Turns out she was their niece, visiting before her move overseas Monday for her graduate studies at Oxford.

Turns out she’s a knitter.

Turns out she’d never heard of Colourmart, but now she’s hoping to visit them in person and is quite excited about it.

I told her I’d knit in high school but had had to give it up in college: I simply had had no funds for yarn (she nodded in boy-ain’t-that-the-truth agreement), and it took ten years for me to get back to it. I regret those ten years and would love to make it easier for someone else to keep going; what were her favorite colors?

Was I serious?!

That’s what yarn is for, yes.

And that is how, a year after I bought it, that huge 420-gram cone of dk cashmere I’d hanked and scoured finally got wound up and ready to go. It took…awhile this afternoon. (That big ball nearly qualifies for planethood. The bowl it’s in is platter size.) I’m not giving her all of it and I’m not sure it would fit in her suitcase if I did, so, some for my cowls project, some for her. Whichever one fits in her luggage. I want her to have something that sustains her wanting to knit.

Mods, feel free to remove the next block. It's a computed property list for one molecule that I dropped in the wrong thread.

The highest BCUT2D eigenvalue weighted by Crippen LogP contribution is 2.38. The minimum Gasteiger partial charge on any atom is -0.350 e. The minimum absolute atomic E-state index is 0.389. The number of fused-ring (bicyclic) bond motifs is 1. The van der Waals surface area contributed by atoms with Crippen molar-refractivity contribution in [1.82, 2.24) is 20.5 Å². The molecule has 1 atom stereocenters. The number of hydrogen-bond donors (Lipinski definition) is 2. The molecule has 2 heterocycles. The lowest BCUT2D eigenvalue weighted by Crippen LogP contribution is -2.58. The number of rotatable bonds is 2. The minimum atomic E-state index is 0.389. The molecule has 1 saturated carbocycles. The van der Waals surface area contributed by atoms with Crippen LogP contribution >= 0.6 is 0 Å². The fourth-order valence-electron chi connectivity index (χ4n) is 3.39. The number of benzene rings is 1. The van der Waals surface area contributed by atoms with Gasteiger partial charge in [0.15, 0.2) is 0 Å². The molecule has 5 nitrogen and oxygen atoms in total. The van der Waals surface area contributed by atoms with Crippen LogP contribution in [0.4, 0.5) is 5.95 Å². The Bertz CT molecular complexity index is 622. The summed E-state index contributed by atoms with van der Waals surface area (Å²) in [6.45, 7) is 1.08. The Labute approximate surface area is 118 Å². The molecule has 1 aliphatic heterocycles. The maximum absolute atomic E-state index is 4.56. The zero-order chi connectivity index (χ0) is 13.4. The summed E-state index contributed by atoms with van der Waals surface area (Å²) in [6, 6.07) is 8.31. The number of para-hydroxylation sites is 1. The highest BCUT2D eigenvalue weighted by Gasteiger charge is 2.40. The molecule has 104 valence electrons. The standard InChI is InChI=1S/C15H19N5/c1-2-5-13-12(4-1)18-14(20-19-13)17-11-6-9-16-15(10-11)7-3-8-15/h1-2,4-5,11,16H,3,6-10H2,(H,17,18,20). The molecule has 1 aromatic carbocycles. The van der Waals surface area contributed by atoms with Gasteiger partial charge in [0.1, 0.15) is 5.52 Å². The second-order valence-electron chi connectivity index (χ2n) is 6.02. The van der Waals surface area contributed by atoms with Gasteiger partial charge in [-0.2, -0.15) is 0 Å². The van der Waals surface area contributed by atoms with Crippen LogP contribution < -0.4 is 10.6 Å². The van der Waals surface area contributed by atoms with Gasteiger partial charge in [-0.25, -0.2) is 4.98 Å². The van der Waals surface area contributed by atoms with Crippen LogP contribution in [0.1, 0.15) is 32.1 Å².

And now it’s finally available to me to actually work with, too.



You dim sum you lose some you win some
Monday May 28th 2018, 9:27 pm
Filed under: Family,Food,Life,Lupus

We decided to go out to lunch. She picked out the (allergy-friendly) place. I hadn’t had dim sum in years–I was looking forward to this.

The food was very good, the place fairly formal and even in a long skirt I felt a tad underdressed. Quite a few of the patrons were on the older side, but not all.

There was a dad who picked up his adorable little girl of about 18 months a time or two and walked the aisle with her to keep her from becoming too restless.